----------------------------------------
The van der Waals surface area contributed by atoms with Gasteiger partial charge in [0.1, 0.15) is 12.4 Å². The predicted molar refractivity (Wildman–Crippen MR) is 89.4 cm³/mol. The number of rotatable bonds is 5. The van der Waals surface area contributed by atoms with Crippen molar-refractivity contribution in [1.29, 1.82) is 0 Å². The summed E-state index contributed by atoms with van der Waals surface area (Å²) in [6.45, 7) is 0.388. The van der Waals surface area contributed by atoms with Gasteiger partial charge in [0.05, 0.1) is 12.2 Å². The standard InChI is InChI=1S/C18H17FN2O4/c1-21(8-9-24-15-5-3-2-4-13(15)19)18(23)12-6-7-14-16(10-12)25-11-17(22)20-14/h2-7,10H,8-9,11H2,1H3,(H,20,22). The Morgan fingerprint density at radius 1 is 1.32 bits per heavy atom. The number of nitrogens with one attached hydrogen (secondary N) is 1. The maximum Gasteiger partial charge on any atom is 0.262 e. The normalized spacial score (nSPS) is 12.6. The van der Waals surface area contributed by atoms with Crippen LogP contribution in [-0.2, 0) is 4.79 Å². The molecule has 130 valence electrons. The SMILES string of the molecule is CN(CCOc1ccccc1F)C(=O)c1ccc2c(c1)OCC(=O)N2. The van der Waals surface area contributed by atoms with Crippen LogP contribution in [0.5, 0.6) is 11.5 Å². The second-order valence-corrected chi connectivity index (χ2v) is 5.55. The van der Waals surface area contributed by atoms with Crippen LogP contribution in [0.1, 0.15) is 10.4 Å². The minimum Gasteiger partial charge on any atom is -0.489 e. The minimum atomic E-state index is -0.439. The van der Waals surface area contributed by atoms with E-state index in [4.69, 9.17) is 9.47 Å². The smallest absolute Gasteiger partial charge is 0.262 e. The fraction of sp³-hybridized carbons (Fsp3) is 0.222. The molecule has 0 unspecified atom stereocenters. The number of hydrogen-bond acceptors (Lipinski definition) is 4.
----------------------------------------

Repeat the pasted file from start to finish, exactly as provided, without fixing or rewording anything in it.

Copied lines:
The van der Waals surface area contributed by atoms with Gasteiger partial charge in [0.1, 0.15) is 12.4 Å². The predicted molar refractivity (Wildman–Crippen MR) is 89.4 cm³/mol. The number of rotatable bonds is 5. The van der Waals surface area contributed by atoms with Crippen molar-refractivity contribution in [1.29, 1.82) is 0 Å². The summed E-state index contributed by atoms with van der Waals surface area (Å²) in [6.45, 7) is 0.388. The van der Waals surface area contributed by atoms with Gasteiger partial charge in [0.05, 0.1) is 12.2 Å². The standard InChI is InChI=1S/C18H17FN2O4/c1-21(8-9-24-15-5-3-2-4-13(15)19)18(23)12-6-7-14-16(10-12)25-11-17(22)20-14/h2-7,10H,8-9,11H2,1H3,(H,20,22). The Morgan fingerprint density at radius 1 is 1.32 bits per heavy atom. The number of nitrogens with one attached hydrogen (secondary N) is 1. The maximum Gasteiger partial charge on any atom is 0.262 e. The normalized spacial score (nSPS) is 12.6. The van der Waals surface area contributed by atoms with Crippen LogP contribution in [-0.2, 0) is 4.79 Å². The molecule has 130 valence electrons. The SMILES string of the molecule is CN(CCOc1ccccc1F)C(=O)c1ccc2c(c1)OCC(=O)N2. The van der Waals surface area contributed by atoms with Crippen LogP contribution in [0.5, 0.6) is 11.5 Å². The second-order valence-corrected chi connectivity index (χ2v) is 5.55. The van der Waals surface area contributed by atoms with Crippen LogP contribution in [0.1, 0.15) is 10.4 Å². The minimum Gasteiger partial charge on any atom is -0.489 e. The minimum atomic E-state index is -0.439. The van der Waals surface area contributed by atoms with E-state index in [4.69, 9.17) is 9.47 Å². The smallest absolute Gasteiger partial charge is 0.262 e. The fraction of sp³-hybridized carbons (Fsp3) is 0.222. The molecule has 0 unspecified atom stereocenters. The number of hydrogen-bond acceptors (Lipinski definition) is 4.